Investing in Socially Responsible Funds
We examine four good options for socially conscious investors.
Investing in socially responsible mutual funds is an unusual challenge. The twin goals of doing well (in terms of total returns) and doing good (in terms of an intended social impact) are largely unrelated. It's up to individual investors to decide how they want to balance the two goals. Screening criteria differ from fund to fund, so you have to do a little legwork to figure out if they are in sync with your goals. Let's look at four of the best socially responsible funds from the standpoint of their prospects for returns. To make sure the fund's social goals are in line with yours, go to its Web site and review the screening criteria.
Amana Trust Growth (AMAGX)
Social screening: The fund is run according to Islamic principles, and it excludes companies that receive 5% or more of their revenue from products excluded under Muslim law such as alcohol, tobacco, pork, gambling, and borrowing or lending money.
Manager and strategy: Nicholas Kaiser looks for companies with strong earnings growth and low valuations. A strong run of performance, boosted by the ban on bank stocks, has led to growth in assets and, in turn, a drop in expenses to a more reasonable 1.29%. The fund's long-term returns over 15 years are well ahead of its category peers. While avoiding banks helped recently, that long-term success clearly owes more to Kaiser's stock selection.
Pax World Balanced (PAXWX)
Social screening: Pax World evaluates companies based on criteria related to the environment, workplace conditions, corporate governance, product integrity, and community development. They are shareholder activists who take steps to advance those priorities. On the downside, the firm got in trouble for failing to enforce its screens at two funds other than this one. New management came in and significantly ramped up compliance efforts.
Manager and strategy: Chris Brown tends to have more in stocks than most moderate-allocation managers. He's also biased toward mid-caps and foreign stocks and leans on shorter-term debt on the bond side. Overall, he's produced strong results, yet 2008 was a disappointment because of a big energy bet as well as a hefty equity stake and a big slug of foreign stocks.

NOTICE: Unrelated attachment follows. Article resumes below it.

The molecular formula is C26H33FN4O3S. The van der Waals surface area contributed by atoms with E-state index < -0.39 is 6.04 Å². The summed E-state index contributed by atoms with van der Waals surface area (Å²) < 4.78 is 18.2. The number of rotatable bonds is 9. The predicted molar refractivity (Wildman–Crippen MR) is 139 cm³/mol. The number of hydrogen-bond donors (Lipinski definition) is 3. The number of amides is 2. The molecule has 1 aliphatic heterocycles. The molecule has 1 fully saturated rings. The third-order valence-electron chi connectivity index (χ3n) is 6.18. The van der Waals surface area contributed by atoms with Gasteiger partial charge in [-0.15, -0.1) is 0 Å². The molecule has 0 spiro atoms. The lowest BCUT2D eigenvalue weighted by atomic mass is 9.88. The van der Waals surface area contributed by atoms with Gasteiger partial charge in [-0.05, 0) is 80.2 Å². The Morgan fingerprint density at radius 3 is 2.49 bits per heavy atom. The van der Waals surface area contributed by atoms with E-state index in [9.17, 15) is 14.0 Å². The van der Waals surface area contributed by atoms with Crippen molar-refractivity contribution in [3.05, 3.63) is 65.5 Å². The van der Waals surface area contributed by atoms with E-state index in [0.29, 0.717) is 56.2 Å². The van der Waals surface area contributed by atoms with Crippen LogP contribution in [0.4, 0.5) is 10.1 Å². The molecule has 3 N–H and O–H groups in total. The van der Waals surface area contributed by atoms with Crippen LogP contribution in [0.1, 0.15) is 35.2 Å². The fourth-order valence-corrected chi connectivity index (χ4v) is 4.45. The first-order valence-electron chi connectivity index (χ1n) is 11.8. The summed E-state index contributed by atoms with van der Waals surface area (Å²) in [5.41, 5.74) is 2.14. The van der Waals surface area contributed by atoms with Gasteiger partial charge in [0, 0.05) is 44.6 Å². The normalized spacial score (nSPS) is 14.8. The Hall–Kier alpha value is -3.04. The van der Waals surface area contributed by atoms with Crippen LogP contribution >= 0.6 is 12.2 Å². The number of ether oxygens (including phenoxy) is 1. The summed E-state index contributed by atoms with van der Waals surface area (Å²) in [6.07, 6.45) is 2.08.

Domini Social Equity (DSEFX)
Social screening: Domini has rigorous screens that exclude alcohol, tobacco, firearms, gambling, nuclear power, and weapons contracting. The firm favors companies with strong records on environmental issues, workplace diversity, and employee relations.
Manager and strategy: Wellington took over in late 2006. Unfortunately, returns remained pedestrian under manager Mammen Chally, but two years is a short time to measure and I'm optimistic that Wellington's skill will win the day.
Vanguard FTSE Social Index (VFTSX)
Social screening: This fund has tracked the FTSE4Good U.S. Select Index since 2005. The index applies environmental, diversity, workplace, and human rights social screens, and it excludes alcohol and tobacco.
Strategy: It's a straightforward index fund, but returns were hurt in part by a big weighting in financials. However, past returns don't mean that much for index funds. Index funds are mostly about costs, and this one has very low costs.
This article originally appeared inMorningstar FundInvestor.
|Morningstar FundInvestor is|
a 48-page newsletter dedicated to helping investors pick great mutual funds, build winning portfolios, and monitor their funds for greater
|gains. This one-year subscription consists of 12 monthly issues, a Reader's Guide, and four free investing reports.|
|$115.00 for 12 Print Issues||$95.00 for 12 PDF Issues|
Russel Kinnel does not own shares in any of the securities mentioned above. Find out about Morningstar’s editorial policies.